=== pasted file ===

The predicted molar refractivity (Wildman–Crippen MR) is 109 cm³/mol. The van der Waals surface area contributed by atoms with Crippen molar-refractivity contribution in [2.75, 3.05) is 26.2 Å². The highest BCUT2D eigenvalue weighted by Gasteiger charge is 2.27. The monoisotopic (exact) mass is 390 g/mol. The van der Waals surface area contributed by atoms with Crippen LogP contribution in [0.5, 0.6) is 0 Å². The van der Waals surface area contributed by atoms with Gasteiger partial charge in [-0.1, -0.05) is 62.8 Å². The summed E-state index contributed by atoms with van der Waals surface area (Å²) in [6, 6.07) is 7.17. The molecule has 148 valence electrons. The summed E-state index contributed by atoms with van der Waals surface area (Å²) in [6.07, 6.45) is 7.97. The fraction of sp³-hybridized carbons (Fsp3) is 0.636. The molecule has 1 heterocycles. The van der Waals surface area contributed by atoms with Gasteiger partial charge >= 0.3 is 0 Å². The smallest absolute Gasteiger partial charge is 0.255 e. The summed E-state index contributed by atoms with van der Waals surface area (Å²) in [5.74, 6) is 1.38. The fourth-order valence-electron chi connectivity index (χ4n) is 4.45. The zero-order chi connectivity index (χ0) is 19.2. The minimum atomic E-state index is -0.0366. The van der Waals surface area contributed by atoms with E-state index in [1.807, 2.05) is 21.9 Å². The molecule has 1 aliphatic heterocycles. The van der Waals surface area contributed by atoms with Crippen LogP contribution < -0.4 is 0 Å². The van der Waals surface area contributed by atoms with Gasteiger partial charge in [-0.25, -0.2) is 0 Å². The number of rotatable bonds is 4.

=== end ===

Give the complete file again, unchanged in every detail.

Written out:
The predicted molar refractivity (Wildman–Crippen MR) is 109 cm³/mol. The van der Waals surface area contributed by atoms with Crippen molar-refractivity contribution in [2.75, 3.05) is 26.2 Å². The highest BCUT2D eigenvalue weighted by Gasteiger charge is 2.27. The monoisotopic (exact) mass is 390 g/mol. The van der Waals surface area contributed by atoms with Crippen LogP contribution in [0.5, 0.6) is 0 Å². The van der Waals surface area contributed by atoms with Gasteiger partial charge in [-0.1, -0.05) is 62.8 Å². The summed E-state index contributed by atoms with van der Waals surface area (Å²) in [6, 6.07) is 7.17. The molecule has 148 valence electrons. The summed E-state index contributed by atoms with van der Waals surface area (Å²) in [6.07, 6.45) is 7.97. The fraction of sp³-hybridized carbons (Fsp3) is 0.636. The molecule has 1 heterocycles. The van der Waals surface area contributed by atoms with Gasteiger partial charge >= 0.3 is 0 Å². The smallest absolute Gasteiger partial charge is 0.255 e. The summed E-state index contributed by atoms with van der Waals surface area (Å²) in [5.74, 6) is 1.38. The fourth-order valence-electron chi connectivity index (χ4n) is 4.45. The zero-order chi connectivity index (χ0) is 19.2. The minimum atomic E-state index is -0.0366. The van der Waals surface area contributed by atoms with E-state index in [1.807, 2.05) is 21.9 Å². The molecule has 1 aliphatic heterocycles. The van der Waals surface area contributed by atoms with Crippen LogP contribution < -0.4 is 0 Å². The van der Waals surface area contributed by atoms with Gasteiger partial charge in [-0.25, -0.2) is 0 Å². The number of rotatable bonds is 4.